As for your NTFS drive, use Konsole in KDE
$su
password
#linux~> mc
Use Midnight Commander to navigate and operate
About KDE in SuSE. It's just default DE. Like Gnome in Ubuntu.
 
Old 03-22-2006, 08:57 AM   #5
tuesdays-child
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Registered: Mar 2006
Distribution: Fedora Core 4
Posts: 6

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I accidentally deleted whole /tmp directory today and I had been experiencing same that problem.

Quote:
"Your session only lasted less than 10 seconds. If you have not logged out yourself, this could mean that there is some installation problem or that you may be out of disk space. Try logging in with one of the failsafe sessions to see if you can fix this problem."
Anyway I was happy enough, because I could log in as root to try and fix this problem. So I created /tmp and then issued chmod 1777 /tmp and problem was sold.

I don't recommend you to do this or anything but this is in short what I've done...
...like root

Code:
rm -rf /tmp
mkdir /tmp
chmod 1777 /tmp
That is, if you suspect solution to your problem is in /tmp directory.


-- Joseph

Last edited by tuesdays-child; 03-22-2006 at 09:02 AM.
 
Old 07-12-2007, 10:19 AM   #6
iamnew2linux
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Registered: Jul 2007
Location: north carolina
Posts: 1

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This is a question..

Hi,

I tried doing same way when that 10 second error has occured and now i am not getting my windows os on the list when booting. and the problem of 10 seconds is stll there.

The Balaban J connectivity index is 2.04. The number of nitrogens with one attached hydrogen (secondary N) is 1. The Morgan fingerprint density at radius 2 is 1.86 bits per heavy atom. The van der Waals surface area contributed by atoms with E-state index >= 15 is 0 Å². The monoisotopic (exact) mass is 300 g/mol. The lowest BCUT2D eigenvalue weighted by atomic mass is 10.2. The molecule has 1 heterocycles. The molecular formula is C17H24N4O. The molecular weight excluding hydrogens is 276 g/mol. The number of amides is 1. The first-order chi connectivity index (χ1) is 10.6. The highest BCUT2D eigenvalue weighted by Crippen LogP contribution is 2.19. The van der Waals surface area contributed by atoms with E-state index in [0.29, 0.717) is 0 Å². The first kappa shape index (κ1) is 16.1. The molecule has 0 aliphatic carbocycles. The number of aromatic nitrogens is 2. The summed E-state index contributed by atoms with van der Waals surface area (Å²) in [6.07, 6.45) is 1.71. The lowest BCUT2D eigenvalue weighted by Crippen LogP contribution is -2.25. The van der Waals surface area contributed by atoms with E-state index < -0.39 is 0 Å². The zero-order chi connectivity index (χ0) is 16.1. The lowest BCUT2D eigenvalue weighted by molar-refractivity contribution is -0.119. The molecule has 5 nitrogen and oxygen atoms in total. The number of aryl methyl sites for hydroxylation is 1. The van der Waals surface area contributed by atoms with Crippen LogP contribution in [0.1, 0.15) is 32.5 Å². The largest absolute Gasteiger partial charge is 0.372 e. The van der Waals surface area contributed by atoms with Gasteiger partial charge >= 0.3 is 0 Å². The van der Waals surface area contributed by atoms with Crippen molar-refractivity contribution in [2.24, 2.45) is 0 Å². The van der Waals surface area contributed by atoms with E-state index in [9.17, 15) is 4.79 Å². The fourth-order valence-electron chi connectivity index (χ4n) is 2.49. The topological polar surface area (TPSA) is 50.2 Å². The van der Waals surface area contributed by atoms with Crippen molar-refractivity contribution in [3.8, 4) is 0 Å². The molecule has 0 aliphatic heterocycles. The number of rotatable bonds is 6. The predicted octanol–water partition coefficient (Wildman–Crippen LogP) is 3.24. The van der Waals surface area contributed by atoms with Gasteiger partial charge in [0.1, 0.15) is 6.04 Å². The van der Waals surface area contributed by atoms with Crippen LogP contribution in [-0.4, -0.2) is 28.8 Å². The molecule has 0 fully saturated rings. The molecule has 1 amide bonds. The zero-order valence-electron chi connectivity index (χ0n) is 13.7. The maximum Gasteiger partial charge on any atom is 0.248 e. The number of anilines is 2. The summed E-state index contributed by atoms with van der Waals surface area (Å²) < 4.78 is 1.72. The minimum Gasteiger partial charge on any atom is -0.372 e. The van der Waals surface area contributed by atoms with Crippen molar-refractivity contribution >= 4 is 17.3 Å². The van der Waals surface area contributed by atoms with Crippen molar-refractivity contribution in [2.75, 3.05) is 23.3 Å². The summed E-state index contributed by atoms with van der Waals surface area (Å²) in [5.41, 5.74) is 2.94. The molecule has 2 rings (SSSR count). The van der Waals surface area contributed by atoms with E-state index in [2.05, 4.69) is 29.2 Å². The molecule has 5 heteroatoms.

Is my windows xp still there..?

I have installed SUSE linux enterpise desktop 10 on windowsxp ..dual boot.


Please help out in recovering these two OS

THANKS



Quote:
Originally Posted by SlackerLX
Don't ever login as root in X.
Try fixing this automaticly first.
Boot with SuSE CD/DVD=>installation=>repair installed system=>automatic repair
Also login FIRST in KDE, then if you want Gnome, logout and enter Gnome and save it as default session.
And again NO X for root.
 
Old 08-10-2007, 06:19 AM   #7
cutegoat
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Registered: Aug 2007
Location: Kocaeli / Turkey
Distribution: SuSE
Posts: 6

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There are several reasons of X session crashes. Some of these are:
- When SuSE gets up, so normally after X fails, press Ctrl + Alt + 2 keys. You'll see a text based login screen. After you loged in, check the presence of your home directory (like /home/iamnew2linux, you can parse it by typing more /etc/passwd). You (iamnew2linux) must be owner of this directory. Not root. If not type chown -R iamnew2linux /home/iamnew2linux.

- The second reason may be about your XF86Config file. If your X configuration is not compatible with your hardware you can not use X session. As you guess you have to rebuild XF86Config. You can easily do that by using sax2 tool. This tool tries to build the best XF86Config file for your hardware. If sax2 does not give response you can interrupt it by pressing Ctrl+Alt+Backspace keys. If sax2 gives no error, you cab manually restart X session by using rcxdm restart command. It would be better backing up the original XF86Config file at any location ( cp /etc/X11/XF86Config /tmp )
You can findout some tips by cat /var/log/messages (you must make su - before previewing messages file)


Strongly probable your windows xp is still there. You must do some grub configuration to reach it agin.